So, I’m a summer baby. I was born in July. I love the summer. But as I grow older I have really grown to love fall. After such a hot summer, when it starts to cool down the air smells different and everything is a little more clear. I love layering. Early fall is such a great time to eat because everything is available here.
So, what's next for you?
Well, I just stopped gardening in December. And about a year and a half ago I was thinking about some experiences that I had in college and the job that I had been doing for the past 6 years and really liking it, but also realizing that I had reached my threshold, and I was trying to think about what I could do next. I remember listening to the radio and them talking about nursing and I had never considered working in medicine at all. But this woman was talking about her experience of being a nurse and what it was like everyday, and I had this crazy lightning bolt where I was like “I can do that! And I will do that! And I will be good at it!” And so, I would say to my friends, “So, hey guys...I was thinking about being a nurse….” and they were all like “That is such a great idea! I love that! You are going to be great!” They gave me a lot of confidence to pursue it. So, I started taking classes. I had to take like 9 pre-requisites to apply: math, anatomy, microbiology, chemistry, psychology. So yeah, having studied Anthropology and Environmental studies, I had done any of that.
What were the things that you heard on the radio that made you feel drawn to nursing?
She was talking about how no two days are ever the same, and I was like, "Oh, I know what that’s like." And then she was talking about how being a nurse is 100% about patient care and connecting with the people that you are working with and it’s a lot about reassurance for both the patients and their families and how there is also a lot of room for personal growth. You can always go back to school and there are a lot of different directions that nursing can take you. These were all checkmarks for what I wanted my next job to be. Like, I’d be able to continue to learn all the time and there would be room for growth both personally and professionally. And it’s not sitting at a desk, and everyday is different. That was a big thing. And in a lot of ways, I think what I was doing as a head gardener is weirdly transferable because there’s a lot of heavy lifting and on the spot decisions and there’s recognizing disease symptoms and treating those symptoms—it’s just the difference of plants versus people. The lifestyle seems pretty great too. I have always been working and then doing something on the side, because believe it or not, being a gardener is not lucrative. Nursing is a very hard day, you work like 12 hour days here and there, but then you have 3 or 4 days off a week. It seems like you are really able to have a life outside of your job, and I really like that.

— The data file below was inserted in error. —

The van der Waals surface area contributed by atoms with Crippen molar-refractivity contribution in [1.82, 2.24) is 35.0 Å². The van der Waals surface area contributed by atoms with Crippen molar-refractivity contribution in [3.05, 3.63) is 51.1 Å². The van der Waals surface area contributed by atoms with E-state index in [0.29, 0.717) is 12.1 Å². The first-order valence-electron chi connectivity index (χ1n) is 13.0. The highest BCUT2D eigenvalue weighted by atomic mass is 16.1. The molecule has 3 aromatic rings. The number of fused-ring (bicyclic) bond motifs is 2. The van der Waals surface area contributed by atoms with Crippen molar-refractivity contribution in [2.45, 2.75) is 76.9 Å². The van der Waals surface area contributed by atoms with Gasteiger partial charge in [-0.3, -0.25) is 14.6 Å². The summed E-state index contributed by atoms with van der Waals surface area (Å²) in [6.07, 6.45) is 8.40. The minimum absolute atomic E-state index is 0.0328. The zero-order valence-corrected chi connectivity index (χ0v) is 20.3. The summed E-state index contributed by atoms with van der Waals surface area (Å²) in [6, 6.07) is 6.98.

Another thing that really drew me to nursing is that it’s been historically, and is still primarily, a women centric field, and when I was working as a gardener I always stuck out like a sore thumb—there are not a lot of lady contractors, nor are there a lot of ladies that do manual labor. And I really like that, coming into something and being part of a team already, rather than having to fight my way on to a team so to speak.
Gardening, Good Eggs, and nursing all revolve around tangible skills. I LOVE that my work has been and will revolve around actually doing something; using my hands and feeling like I've worked is the best. Maybe it's preparation for the Hunger Games, but I feel really good about continually developing a diverse, physical skill set.
Are you going to specialize in anything?
Eventually I would like to specialize. I am going to NYU and they have a therapeutic garden at one of their centers which is something that I am so facinated by, this idea of horticultural therapy. Both of my grandmas had Alzheimer's and Dementia and it was always really shocking to me to be talking to them as it was progressing, and we would be outside somewhere and they would be like “It’s so green outside….” and then tell a story about when she was outside as a kid. I was so fascinated by that connection between greenness and plant-life and how that triggers all these things. Plants are just so important to healing. Whether it is herbal medicine or even being in a place that is beautiful or lush, it makes people feel more comfortable. The idea of using a garden as a space for healing is so intriguing and it will tie together these things that I have been doing for the past few years.
Do you think that western medicine is moving in that direction?
I do think it is moving in that direction. When I was in college, I took herbalism courses for my own interest. At the time my teacher was teaching at the UVM medical college and all incoming students were having this introduction to herbalism and natural medicine vs western medicine, and that was at a renowned american medical school. So, if it can happen there, then that means that people are thinking about it, and if NYU has a therapeutic garden, of all places, then that means that people are at least willing to take it more seriously. I think people are also scared of prescription drugs. People have addictions to them and they are over prescribed and people recognize that. I think that people are always open to other ways of healing. I like to think it is changing and will continue to change.